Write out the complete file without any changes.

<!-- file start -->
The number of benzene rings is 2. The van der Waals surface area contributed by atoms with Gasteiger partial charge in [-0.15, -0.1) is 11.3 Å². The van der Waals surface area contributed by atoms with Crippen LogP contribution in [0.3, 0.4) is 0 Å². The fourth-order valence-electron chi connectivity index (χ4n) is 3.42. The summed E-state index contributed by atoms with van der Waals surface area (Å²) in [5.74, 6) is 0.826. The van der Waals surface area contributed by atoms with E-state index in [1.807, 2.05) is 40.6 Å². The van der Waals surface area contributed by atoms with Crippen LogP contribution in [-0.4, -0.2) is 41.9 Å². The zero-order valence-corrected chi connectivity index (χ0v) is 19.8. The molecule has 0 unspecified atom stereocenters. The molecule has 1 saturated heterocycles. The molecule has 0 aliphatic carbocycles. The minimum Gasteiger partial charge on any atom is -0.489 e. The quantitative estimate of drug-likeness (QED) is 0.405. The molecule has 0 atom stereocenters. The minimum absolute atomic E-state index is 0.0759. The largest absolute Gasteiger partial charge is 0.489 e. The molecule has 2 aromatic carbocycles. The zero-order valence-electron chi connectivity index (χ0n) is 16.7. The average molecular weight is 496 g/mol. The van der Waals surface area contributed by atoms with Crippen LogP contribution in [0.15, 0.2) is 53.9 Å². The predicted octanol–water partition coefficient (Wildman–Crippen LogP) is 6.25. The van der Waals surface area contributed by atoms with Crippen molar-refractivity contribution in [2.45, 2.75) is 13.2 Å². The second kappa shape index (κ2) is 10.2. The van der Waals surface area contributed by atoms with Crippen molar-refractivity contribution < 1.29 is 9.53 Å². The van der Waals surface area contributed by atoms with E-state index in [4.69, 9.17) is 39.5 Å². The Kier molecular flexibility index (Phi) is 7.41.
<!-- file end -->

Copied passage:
The number of benzene rings is 2. The van der Waals surface area contributed by atoms with Gasteiger partial charge in [-0.15, -0.1) is 11.3 Å². The van der Waals surface area contributed by atoms with Crippen LogP contribution in [0.3, 0.4) is 0 Å². The fourth-order valence-electron chi connectivity index (χ4n) is 3.42. The summed E-state index contributed by atoms with van der Waals surface area (Å²) in [5.74, 6) is 0.826. The van der Waals surface area contributed by atoms with E-state index in [1.807, 2.05) is 40.6 Å². The van der Waals surface area contributed by atoms with Crippen LogP contribution in [-0.4, -0.2) is 41.9 Å². The zero-order valence-corrected chi connectivity index (χ0v) is 19.8. The molecule has 0 unspecified atom stereocenters. The molecule has 1 saturated heterocycles. The molecule has 0 aliphatic carbocycles. The minimum Gasteiger partial charge on any atom is -0.489 e. The quantitative estimate of drug-likeness (QED) is 0.405. The molecule has 0 atom stereocenters. The minimum absolute atomic E-state index is 0.0759. The largest absolute Gasteiger partial charge is 0.489 e. The molecule has 2 aromatic carbocycles. The zero-order valence-electron chi connectivity index (χ0n) is 16.7. The average molecular weight is 496 g/mol. The van der Waals surface area contributed by atoms with Crippen LogP contribution in [0.15, 0.2) is 53.9 Å². The predicted octanol–water partition coefficient (Wildman–Crippen LogP) is 6.25. The van der Waals surface area contributed by atoms with Crippen molar-refractivity contribution in [2.45, 2.75) is 13.2 Å². The second kappa shape index (κ2) is 10.2. The van der Waals surface area contributed by atoms with Crippen molar-refractivity contribution < 1.29 is 9.53 Å². The van der Waals surface area contributed by atoms with E-state index in [4.69, 9.17) is 39.5 Å². The Kier molecular flexibility index (Phi) is 7.41.